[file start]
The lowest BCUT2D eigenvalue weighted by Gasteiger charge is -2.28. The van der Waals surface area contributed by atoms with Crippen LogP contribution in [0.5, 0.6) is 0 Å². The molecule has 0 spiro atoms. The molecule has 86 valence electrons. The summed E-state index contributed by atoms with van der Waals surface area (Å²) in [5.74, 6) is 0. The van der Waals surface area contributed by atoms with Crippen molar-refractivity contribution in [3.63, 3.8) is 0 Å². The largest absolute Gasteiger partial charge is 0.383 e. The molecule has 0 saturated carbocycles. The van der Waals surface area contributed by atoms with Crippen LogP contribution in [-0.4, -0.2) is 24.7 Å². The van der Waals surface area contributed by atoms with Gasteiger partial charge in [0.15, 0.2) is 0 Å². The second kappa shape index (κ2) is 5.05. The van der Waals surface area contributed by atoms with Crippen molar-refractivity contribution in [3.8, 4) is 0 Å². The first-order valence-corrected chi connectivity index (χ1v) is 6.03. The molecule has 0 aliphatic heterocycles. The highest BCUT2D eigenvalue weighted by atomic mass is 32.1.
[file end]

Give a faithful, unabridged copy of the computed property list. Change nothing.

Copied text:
The lowest BCUT2D eigenvalue weighted by Gasteiger charge is -2.28. The van der Waals surface area contributed by atoms with Crippen LogP contribution in [0.5, 0.6) is 0 Å². The molecule has 0 spiro atoms. The molecule has 86 valence electrons. The summed E-state index contributed by atoms with van der Waals surface area (Å²) in [5.74, 6) is 0. The van der Waals surface area contributed by atoms with Crippen molar-refractivity contribution in [3.63, 3.8) is 0 Å². The largest absolute Gasteiger partial charge is 0.383 e. The molecule has 0 saturated carbocycles. The van der Waals surface area contributed by atoms with Crippen LogP contribution in [-0.4, -0.2) is 24.7 Å². The van der Waals surface area contributed by atoms with Gasteiger partial charge in [0.15, 0.2) is 0 Å². The second kappa shape index (κ2) is 5.05. The van der Waals surface area contributed by atoms with Crippen molar-refractivity contribution in [3.8, 4) is 0 Å². The first-order valence-corrected chi connectivity index (χ1v) is 6.03. The molecule has 0 aliphatic heterocycles. The highest BCUT2D eigenvalue weighted by atomic mass is 32.1.